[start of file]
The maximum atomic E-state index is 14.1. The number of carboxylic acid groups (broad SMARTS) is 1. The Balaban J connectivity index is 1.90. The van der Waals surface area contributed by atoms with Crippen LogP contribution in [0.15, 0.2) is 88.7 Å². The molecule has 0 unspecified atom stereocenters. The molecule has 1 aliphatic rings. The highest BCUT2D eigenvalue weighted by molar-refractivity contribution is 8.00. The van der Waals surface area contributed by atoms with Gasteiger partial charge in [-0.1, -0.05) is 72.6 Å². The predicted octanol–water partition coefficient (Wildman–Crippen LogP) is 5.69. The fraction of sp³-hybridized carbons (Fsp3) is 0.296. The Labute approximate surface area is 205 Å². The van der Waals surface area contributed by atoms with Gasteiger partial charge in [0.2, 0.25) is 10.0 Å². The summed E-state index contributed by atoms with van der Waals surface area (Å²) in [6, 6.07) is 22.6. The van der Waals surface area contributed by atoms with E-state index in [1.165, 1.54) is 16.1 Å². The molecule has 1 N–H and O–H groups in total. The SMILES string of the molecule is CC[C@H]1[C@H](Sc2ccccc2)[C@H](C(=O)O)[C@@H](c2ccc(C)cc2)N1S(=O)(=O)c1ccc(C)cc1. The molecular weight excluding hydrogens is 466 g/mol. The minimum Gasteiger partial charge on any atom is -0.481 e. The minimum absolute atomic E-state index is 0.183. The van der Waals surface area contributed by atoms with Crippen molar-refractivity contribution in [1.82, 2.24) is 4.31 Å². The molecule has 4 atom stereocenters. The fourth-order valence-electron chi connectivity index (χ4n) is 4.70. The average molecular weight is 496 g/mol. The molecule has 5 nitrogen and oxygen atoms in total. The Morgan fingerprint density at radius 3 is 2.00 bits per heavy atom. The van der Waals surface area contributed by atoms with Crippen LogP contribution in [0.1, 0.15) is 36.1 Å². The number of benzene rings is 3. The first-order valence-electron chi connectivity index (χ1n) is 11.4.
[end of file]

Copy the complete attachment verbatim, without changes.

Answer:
The maximum atomic E-state index is 14.1. The number of carboxylic acid groups (broad SMARTS) is 1. The Balaban J connectivity index is 1.90. The van der Waals surface area contributed by atoms with Crippen LogP contribution in [0.15, 0.2) is 88.7 Å². The molecule has 0 unspecified atom stereocenters. The molecule has 1 aliphatic rings. The highest BCUT2D eigenvalue weighted by molar-refractivity contribution is 8.00. The van der Waals surface area contributed by atoms with Gasteiger partial charge in [-0.1, -0.05) is 72.6 Å². The predicted octanol–water partition coefficient (Wildman–Crippen LogP) is 5.69. The fraction of sp³-hybridized carbons (Fsp3) is 0.296. The Labute approximate surface area is 205 Å². The van der Waals surface area contributed by atoms with Gasteiger partial charge in [0.2, 0.25) is 10.0 Å². The summed E-state index contributed by atoms with van der Waals surface area (Å²) in [6, 6.07) is 22.6. The van der Waals surface area contributed by atoms with E-state index in [1.165, 1.54) is 16.1 Å². The molecule has 1 N–H and O–H groups in total. The SMILES string of the molecule is CC[C@H]1[C@H](Sc2ccccc2)[C@H](C(=O)O)[C@@H](c2ccc(C)cc2)N1S(=O)(=O)c1ccc(C)cc1. The molecular weight excluding hydrogens is 466 g/mol. The minimum Gasteiger partial charge on any atom is -0.481 e. The minimum absolute atomic E-state index is 0.183. The van der Waals surface area contributed by atoms with Crippen molar-refractivity contribution in [1.82, 2.24) is 4.31 Å². The molecule has 4 atom stereocenters. The fourth-order valence-electron chi connectivity index (χ4n) is 4.70. The average molecular weight is 496 g/mol. The molecule has 5 nitrogen and oxygen atoms in total. The Morgan fingerprint density at radius 3 is 2.00 bits per heavy atom. The van der Waals surface area contributed by atoms with Crippen LogP contribution in [0.1, 0.15) is 36.1 Å². The number of benzene rings is 3. The first-order valence-electron chi connectivity index (χ1n) is 11.4.